Hall of Fame coach Chuck Noll died Friday at the age of 82. Those hoping to pay their respects can do so tonight.
Via the Associated Press, a public viewing will be conducted on Sunday from John A. Freyvogel Sons in the Oakland section of Pittsburgh. Hours are 6:00 p.m. to 8:00 p.m. ET.
Visitation also will be held on Monday, from 2:00 p.m. to 4:00 p.m. ET, and from 6:00 p.m. to 8:00 p.m. ET. Noll’s funeral mass will occur at 10:00 a.m. ET Tuesday at St. Paul’s Cathedral.
Of all the tributes that have been paid to Noll since his passing, Hall of Fame quarterback Terry Bradshaw painted a picture of a man who knew how to get the best from those around him.
“I came out of an environment with nothing but pats on the back and love,” Bradshaw said. “With him it was nowhere near that. I had to go through all the developments emotionally of how to deal with it. He was a tough coach to me, and I spent more time with him than anybody, so I know. I learned how to be mentally tough with him, and for that I can never say thank you enough, because that got me through divorces, Super Bowls, and those times when I had bad moments in big games.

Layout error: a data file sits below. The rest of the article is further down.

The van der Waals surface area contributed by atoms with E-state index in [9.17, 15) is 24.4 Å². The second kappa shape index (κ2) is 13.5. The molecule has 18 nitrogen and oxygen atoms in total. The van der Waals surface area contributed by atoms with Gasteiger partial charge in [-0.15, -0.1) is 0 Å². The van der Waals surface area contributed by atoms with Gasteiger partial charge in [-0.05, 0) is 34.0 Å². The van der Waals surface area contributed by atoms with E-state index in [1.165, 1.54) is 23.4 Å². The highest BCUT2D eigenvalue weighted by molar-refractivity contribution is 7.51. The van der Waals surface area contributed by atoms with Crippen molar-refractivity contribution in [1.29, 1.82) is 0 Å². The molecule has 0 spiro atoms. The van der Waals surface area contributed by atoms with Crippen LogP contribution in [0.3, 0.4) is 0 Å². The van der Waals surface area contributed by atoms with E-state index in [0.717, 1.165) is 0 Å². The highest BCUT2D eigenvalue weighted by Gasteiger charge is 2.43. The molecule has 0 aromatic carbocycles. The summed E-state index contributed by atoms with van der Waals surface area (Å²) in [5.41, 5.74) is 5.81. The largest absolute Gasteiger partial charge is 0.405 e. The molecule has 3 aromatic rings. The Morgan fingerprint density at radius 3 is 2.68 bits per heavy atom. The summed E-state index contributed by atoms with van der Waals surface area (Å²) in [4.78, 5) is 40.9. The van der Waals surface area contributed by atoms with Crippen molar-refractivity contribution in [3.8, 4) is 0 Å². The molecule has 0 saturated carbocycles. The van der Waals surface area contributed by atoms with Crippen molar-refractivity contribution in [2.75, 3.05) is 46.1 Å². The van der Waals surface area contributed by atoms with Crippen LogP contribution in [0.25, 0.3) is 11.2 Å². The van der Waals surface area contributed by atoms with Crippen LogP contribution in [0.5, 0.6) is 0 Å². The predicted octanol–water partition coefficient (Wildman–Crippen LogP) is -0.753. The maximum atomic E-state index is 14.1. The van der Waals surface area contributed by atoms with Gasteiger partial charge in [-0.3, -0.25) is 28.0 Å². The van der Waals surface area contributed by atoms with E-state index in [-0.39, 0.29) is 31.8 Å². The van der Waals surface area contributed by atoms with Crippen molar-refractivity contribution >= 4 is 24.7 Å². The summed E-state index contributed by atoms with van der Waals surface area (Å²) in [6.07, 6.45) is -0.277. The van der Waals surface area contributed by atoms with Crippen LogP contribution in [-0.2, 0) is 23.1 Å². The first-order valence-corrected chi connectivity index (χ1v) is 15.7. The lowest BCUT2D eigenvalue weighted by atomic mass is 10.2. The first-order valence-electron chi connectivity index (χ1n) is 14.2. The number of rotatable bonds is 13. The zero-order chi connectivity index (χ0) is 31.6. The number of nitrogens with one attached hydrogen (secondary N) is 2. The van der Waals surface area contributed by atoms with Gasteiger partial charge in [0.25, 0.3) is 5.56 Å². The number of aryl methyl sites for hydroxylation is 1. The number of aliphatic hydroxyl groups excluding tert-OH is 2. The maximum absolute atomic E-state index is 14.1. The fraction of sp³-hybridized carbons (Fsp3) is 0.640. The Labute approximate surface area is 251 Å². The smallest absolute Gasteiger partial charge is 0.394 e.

‘He made me mentally strong, which I wasn’t. And he instilled in me a great work ethic. I had a good work ethic, but preparation was paramount with him, so we spent a lot of time going through preparations for the games. He was an amazing guy. I watched him more than he watched me. I had a great amount of fear for him. He’s kind of like a father from whom you want approval and you don’t quite get it, and in the advent of that journey you work harder and harder, you try to get better and better, and then when it’s all said and done he says, ‘Thank you. You were a great quarterback.’ And you say, ‘Wow!’”
“Wow” is the most appropriate word when describing what Noll managed to do with a Steelers organization that was regarded as very bad for as long as it has now been regarded as very good. And “wow” will surely be the prevailing reaction to those who see the number of Steelers fans who flock to pay their respects to the late coach.